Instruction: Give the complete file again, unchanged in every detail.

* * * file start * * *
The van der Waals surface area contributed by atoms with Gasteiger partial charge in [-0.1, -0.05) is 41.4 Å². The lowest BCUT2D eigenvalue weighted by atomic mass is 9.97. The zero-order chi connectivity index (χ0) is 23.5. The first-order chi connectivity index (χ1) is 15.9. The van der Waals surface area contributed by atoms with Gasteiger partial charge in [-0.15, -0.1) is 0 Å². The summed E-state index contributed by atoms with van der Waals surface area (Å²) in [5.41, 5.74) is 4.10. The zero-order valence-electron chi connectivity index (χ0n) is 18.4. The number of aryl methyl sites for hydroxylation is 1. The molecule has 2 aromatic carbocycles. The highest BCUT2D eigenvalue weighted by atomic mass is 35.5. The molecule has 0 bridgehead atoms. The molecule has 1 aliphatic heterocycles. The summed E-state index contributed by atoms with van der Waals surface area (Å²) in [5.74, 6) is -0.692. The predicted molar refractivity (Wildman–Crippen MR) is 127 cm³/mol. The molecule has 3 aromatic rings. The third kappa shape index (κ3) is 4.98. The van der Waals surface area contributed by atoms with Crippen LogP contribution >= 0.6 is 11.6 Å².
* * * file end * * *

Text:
The van der Waals surface area contributed by atoms with Gasteiger partial charge in [-0.1, -0.05) is 41.4 Å². The lowest BCUT2D eigenvalue weighted by atomic mass is 9.97. The zero-order chi connectivity index (χ0) is 23.5. The first-order chi connectivity index (χ1) is 15.9. The van der Waals surface area contributed by atoms with Gasteiger partial charge in [-0.15, -0.1) is 0 Å². The summed E-state index contributed by atoms with van der Waals surface area (Å²) in [5.41, 5.74) is 4.10. The zero-order valence-electron chi connectivity index (χ0n) is 18.4. The number of aryl methyl sites for hydroxylation is 1. The molecule has 2 aromatic carbocycles. The highest BCUT2D eigenvalue weighted by atomic mass is 35.5. The molecule has 0 bridgehead atoms. The molecule has 1 aliphatic heterocycles. The summed E-state index contributed by atoms with van der Waals surface area (Å²) in [5.74, 6) is -0.692. The predicted molar refractivity (Wildman–Crippen MR) is 127 cm³/mol. The molecule has 3 aromatic rings. The third kappa shape index (κ3) is 4.98. The van der Waals surface area contributed by atoms with Crippen LogP contribution >= 0.6 is 11.6 Å².